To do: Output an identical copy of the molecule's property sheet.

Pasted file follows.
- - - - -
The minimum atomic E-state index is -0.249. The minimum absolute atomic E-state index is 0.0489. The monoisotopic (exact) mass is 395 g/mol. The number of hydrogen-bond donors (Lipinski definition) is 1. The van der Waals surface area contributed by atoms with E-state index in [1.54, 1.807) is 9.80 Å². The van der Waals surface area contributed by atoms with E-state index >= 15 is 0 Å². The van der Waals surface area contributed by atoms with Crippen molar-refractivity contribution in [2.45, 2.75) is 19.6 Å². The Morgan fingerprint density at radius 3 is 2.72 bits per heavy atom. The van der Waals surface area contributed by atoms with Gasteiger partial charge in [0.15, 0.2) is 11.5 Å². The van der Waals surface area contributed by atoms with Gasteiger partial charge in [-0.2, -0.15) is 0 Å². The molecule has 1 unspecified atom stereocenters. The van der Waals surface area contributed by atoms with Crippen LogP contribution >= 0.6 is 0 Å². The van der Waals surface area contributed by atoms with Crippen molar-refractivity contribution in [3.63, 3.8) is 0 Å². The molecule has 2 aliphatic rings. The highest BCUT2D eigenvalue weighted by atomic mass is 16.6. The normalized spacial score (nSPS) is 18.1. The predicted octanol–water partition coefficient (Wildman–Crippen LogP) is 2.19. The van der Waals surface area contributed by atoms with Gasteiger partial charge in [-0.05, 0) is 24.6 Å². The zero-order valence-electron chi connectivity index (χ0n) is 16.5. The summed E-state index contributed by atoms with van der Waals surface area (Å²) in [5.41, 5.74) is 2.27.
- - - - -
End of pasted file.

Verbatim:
The minimum atomic E-state index is -0.249. The minimum absolute atomic E-state index is 0.0489. The monoisotopic (exact) mass is 395 g/mol. The number of hydrogen-bond donors (Lipinski definition) is 1. The van der Waals surface area contributed by atoms with E-state index in [1.54, 1.807) is 9.80 Å². The van der Waals surface area contributed by atoms with E-state index >= 15 is 0 Å². The van der Waals surface area contributed by atoms with Crippen molar-refractivity contribution in [2.45, 2.75) is 19.6 Å². The Morgan fingerprint density at radius 3 is 2.72 bits per heavy atom. The van der Waals surface area contributed by atoms with Gasteiger partial charge in [0.15, 0.2) is 11.5 Å². The van der Waals surface area contributed by atoms with Gasteiger partial charge in [-0.2, -0.15) is 0 Å². The molecule has 1 unspecified atom stereocenters. The van der Waals surface area contributed by atoms with Crippen LogP contribution >= 0.6 is 0 Å². The van der Waals surface area contributed by atoms with Crippen molar-refractivity contribution in [3.63, 3.8) is 0 Å². The molecule has 2 aliphatic rings. The highest BCUT2D eigenvalue weighted by atomic mass is 16.6. The normalized spacial score (nSPS) is 18.1. The predicted octanol–water partition coefficient (Wildman–Crippen LogP) is 2.19. The van der Waals surface area contributed by atoms with Gasteiger partial charge in [-0.05, 0) is 24.6 Å². The zero-order valence-electron chi connectivity index (χ0n) is 16.5. The summed E-state index contributed by atoms with van der Waals surface area (Å²) in [5.41, 5.74) is 2.27.